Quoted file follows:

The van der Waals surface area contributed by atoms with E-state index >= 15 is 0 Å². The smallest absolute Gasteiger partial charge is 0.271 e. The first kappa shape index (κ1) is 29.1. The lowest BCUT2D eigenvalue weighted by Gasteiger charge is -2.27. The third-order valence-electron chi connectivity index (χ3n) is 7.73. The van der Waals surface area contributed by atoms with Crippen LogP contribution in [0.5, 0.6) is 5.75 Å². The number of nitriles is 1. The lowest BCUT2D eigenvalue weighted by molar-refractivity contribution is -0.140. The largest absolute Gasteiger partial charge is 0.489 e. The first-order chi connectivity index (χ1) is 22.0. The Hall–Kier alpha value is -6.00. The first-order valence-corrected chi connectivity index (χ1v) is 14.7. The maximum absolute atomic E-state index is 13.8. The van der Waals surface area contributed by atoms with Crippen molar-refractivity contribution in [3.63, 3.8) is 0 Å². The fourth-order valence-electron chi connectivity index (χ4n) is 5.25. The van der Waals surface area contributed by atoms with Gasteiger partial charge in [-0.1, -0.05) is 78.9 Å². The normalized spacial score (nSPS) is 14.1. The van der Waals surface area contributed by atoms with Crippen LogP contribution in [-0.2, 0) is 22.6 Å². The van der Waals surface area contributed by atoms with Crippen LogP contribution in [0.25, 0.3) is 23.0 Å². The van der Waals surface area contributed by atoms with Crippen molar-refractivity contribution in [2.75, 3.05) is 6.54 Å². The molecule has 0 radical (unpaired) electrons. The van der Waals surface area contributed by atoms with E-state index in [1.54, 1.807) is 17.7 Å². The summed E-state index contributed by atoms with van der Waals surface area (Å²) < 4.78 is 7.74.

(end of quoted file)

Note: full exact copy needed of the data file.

The van der Waals surface area contributed by atoms with E-state index >= 15 is 0 Å². The smallest absolute Gasteiger partial charge is 0.271 e. The first kappa shape index (κ1) is 29.1. The lowest BCUT2D eigenvalue weighted by Gasteiger charge is -2.27. The third-order valence-electron chi connectivity index (χ3n) is 7.73. The van der Waals surface area contributed by atoms with Crippen LogP contribution in [0.5, 0.6) is 5.75 Å². The number of nitriles is 1. The lowest BCUT2D eigenvalue weighted by molar-refractivity contribution is -0.140. The largest absolute Gasteiger partial charge is 0.489 e. The first-order chi connectivity index (χ1) is 22.0. The Hall–Kier alpha value is -6.00. The first-order valence-corrected chi connectivity index (χ1v) is 14.7. The maximum absolute atomic E-state index is 13.8. The van der Waals surface area contributed by atoms with Crippen molar-refractivity contribution in [3.63, 3.8) is 0 Å². The fourth-order valence-electron chi connectivity index (χ4n) is 5.25. The van der Waals surface area contributed by atoms with Gasteiger partial charge in [-0.1, -0.05) is 78.9 Å². The normalized spacial score (nSPS) is 14.1. The van der Waals surface area contributed by atoms with Crippen LogP contribution in [-0.2, 0) is 22.6 Å². The van der Waals surface area contributed by atoms with Crippen LogP contribution in [0.25, 0.3) is 23.0 Å². The van der Waals surface area contributed by atoms with Crippen molar-refractivity contribution in [2.75, 3.05) is 6.54 Å². The molecule has 0 radical (unpaired) electrons. The van der Waals surface area contributed by atoms with E-state index in [1.54, 1.807) is 17.7 Å². The summed E-state index contributed by atoms with van der Waals surface area (Å²) < 4.78 is 7.74.